Every year I teach an undergraduate course in community conservation. Students from Princeton and Columbia spend ten days in the field studying a problem and writing their papers and taking exams. It’s a module of a much larger course and to some this might seem like just a course to get an easy A and boost your GPA. To get an A my students don’t have to cram, memorize or read tons of papers. They have to work hard though because we are dealing with real life problems, not theories and experiments.

We are in Amboseli at the beginning of what looks like a very serious drought. Human Wildlife Conflict has become one of the biggest threats to human life and property in the area and is said now to be contributing significantly to poverty. Violent clashes between elephants and people have led to deaths – last year 12 people were killed in this area by elephants including a woman and a child. Many more elephants were killed in retaliation or by management to calm the community.

Why this problem has become such a crisis is the subject of my course, and finding solutions to the problem is one of the main purposes of this course.

This year, the international students from Princeton and Columbia Universities are joined by Kenyan students and engineers. The first day was a gentle introduction to the issues. Students met the warden of the park who gave a brief history and background followed by a list of major challenges. He lamented all the problems, the challenge of stopping warriors from killing elephants, the cattle invading the park, the headache of elephants raiding farms.

Then they drove off into the rural landscape to a village made up of dome shaped mud huts to meet and chat to women. In only an hour they heard about the challenges of surviving in this harsh environment. Lions raided this homestead and took two cows just weeks earlier. The women said they were helpless. Then they visited a school of 762 children learning under tough conditions – the school has no water, electricity or food. The girls sat at the back and the tables were turned, we were the source of fascination.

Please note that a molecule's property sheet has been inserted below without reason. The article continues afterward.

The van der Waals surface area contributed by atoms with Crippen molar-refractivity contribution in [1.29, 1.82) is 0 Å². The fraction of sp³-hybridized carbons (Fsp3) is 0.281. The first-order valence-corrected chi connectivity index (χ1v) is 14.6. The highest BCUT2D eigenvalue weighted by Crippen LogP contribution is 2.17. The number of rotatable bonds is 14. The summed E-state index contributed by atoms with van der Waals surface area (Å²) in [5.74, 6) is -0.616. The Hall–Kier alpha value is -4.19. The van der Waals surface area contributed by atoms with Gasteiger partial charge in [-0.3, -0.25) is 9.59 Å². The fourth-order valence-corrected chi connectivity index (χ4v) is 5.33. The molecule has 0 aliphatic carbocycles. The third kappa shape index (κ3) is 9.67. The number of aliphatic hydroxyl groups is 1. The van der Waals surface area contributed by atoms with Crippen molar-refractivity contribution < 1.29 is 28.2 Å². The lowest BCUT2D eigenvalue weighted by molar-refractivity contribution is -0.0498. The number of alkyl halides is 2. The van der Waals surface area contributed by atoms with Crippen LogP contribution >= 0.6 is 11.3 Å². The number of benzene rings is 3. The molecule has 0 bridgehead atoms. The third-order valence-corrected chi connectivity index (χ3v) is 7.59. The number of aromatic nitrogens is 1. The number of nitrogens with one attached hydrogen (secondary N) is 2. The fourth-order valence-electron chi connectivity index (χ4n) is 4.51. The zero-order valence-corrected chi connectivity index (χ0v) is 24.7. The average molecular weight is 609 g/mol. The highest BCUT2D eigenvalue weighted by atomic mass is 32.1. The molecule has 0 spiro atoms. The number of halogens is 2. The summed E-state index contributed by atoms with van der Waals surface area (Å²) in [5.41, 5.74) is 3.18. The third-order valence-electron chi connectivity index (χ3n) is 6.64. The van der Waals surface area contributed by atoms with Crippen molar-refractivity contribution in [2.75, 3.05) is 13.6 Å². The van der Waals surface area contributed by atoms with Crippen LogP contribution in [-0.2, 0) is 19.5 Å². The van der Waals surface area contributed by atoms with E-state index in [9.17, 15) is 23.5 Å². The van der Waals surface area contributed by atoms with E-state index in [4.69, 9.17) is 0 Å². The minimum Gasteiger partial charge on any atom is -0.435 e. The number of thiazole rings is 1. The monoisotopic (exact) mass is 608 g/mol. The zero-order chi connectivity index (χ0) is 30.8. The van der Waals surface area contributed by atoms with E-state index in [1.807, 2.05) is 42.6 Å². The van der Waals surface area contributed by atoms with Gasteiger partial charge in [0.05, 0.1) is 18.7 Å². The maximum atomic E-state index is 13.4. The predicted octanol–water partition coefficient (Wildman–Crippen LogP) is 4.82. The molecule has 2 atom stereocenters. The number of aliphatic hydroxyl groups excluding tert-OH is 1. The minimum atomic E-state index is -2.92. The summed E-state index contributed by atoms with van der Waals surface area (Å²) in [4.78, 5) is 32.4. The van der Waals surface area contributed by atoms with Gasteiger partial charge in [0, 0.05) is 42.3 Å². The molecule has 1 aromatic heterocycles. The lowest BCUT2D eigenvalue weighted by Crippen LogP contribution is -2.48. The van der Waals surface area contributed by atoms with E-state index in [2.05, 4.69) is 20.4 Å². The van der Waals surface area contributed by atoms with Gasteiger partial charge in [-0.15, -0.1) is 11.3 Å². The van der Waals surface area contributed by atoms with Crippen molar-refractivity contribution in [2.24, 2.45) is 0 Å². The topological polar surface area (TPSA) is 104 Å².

Looking at the expressions of the international students and I see that it was a baptism by fire. First reactions? I asked over dinner

“I was really uncomfortable”,

“I hadn’t read the materials and didn’t expect this”, 

“I knew we were doing innovations on Human Elephant Conflict but I didn’t know we had to meet and talk to the women or go into a classroom”,

“Do I have the right to peek into the lives of other people?”

Hmmm it sounds like a litany of complaints but getting out of our comfort zones on day 1 is the perfect way to start the course! Suddenly they realise that this is not just a course, this is a personal journey where every student can contribute meaningfully towards positive change in this community. All the students rushed off to read the materials and prepare for day 2.

Now they understand why my grading system is so weird – I reward students for curiosity, resourcefulness, collaboration, and innovation.

I left my exhausted students and returned to my tent. Sitting just outside my door was a tiny owl. Kenyans believe that a visit by an owl is a sign of an imminent death. But I prefer the Australian Aborigine belief that owls are the spirits of women and so are sacred.

Tomorrow we meet elephants and learn about the poaching crisis … it is going to be another emotional journey.